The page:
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Family Graveyard
In memory of Robert Lowell

You came through the gate at Peredelkino,
Head to one side, cheek pressed to your shoulder
As though supporting an unseen violin.
A lost violin. And now I want to hear it.

At Peter's house you went in squinting.
Stood by a notch hacked on the door there
And fit yourself under it,
Trying on what remained of great Peter.

How emptiness resounds where a body was!
A new shadow stands under the notch now.
Boughs above the graveyard are bare.
And that lost violin cries out.

Cloaked in woods, a family graveyard.
Your mother and father. But where are you?
As in books with markers removed
We can no longer find our place.

How is it, Robert, in your new wilderness?
We all carry our graveyards within us.
And how can we name the center of sorrow
In this void that rushes so quickly by?
The name you wore is worn by stone.

So you've won your way through the maze.
And that shadow under the notch, is it you?
From Pasternak's rowan-tree I bring this branch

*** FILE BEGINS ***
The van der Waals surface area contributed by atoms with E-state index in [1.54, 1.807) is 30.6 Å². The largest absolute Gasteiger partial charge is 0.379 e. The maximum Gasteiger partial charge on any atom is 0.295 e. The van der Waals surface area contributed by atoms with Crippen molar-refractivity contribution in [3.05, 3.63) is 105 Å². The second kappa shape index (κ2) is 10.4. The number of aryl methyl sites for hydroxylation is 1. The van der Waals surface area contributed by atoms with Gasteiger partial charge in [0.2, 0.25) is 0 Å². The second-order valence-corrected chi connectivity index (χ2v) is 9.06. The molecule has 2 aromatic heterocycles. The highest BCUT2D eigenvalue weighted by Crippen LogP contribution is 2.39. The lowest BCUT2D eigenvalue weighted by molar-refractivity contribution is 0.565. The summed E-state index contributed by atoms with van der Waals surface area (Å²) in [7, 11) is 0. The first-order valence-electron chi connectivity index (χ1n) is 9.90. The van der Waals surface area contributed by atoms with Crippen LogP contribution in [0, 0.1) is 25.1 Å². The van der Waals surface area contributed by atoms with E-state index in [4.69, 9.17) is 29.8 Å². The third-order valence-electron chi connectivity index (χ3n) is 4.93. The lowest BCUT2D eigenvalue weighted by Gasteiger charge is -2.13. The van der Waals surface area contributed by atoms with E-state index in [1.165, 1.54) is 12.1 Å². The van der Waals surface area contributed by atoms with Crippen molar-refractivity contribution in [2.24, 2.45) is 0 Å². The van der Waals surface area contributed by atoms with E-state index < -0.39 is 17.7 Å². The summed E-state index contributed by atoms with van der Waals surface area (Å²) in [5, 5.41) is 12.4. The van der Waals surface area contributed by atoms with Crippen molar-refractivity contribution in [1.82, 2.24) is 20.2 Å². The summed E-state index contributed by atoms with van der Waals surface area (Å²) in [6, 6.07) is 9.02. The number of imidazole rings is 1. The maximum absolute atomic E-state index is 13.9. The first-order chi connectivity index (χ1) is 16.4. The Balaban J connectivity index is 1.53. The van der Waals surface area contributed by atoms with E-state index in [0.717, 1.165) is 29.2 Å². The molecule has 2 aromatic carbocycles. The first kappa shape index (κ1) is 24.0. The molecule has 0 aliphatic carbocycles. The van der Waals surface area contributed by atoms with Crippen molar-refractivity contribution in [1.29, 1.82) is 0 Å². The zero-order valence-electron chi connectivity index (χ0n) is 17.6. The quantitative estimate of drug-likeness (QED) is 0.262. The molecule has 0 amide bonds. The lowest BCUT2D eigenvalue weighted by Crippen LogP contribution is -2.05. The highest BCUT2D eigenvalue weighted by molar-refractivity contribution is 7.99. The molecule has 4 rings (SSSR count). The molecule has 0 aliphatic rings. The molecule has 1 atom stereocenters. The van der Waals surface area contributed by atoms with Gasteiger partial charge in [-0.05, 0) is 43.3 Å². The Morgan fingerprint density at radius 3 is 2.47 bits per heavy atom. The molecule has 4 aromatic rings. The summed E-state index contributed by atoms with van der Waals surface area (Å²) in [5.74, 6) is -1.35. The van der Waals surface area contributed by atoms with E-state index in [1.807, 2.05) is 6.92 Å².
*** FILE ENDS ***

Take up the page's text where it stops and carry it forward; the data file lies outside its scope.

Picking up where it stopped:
For whatever good such things may do.


From Andrei Voznesensky, Nostalgia for the Present. Translated from the Russian by James Sallis. First published in the International Poetry Review.

Jim has published translations of the poetry of, among others, Raymond Queneau, Blaise Cendrars, Yves Bonnefoy, Pablo Neruda, Francis Ponge, Jacques Dupin, and Marcelin Pleynet. He has also translated work by Russian authors Mikhail Lermontov, Boris Pasternak, and Aleksandr Pushkin, and Polish writer Marek Hlasko.

Jim's translation of Raymond Queneau's novel, Saint Glinglin (Dalkey Archive Press, 1993; 2000), met with widespread acclaim.


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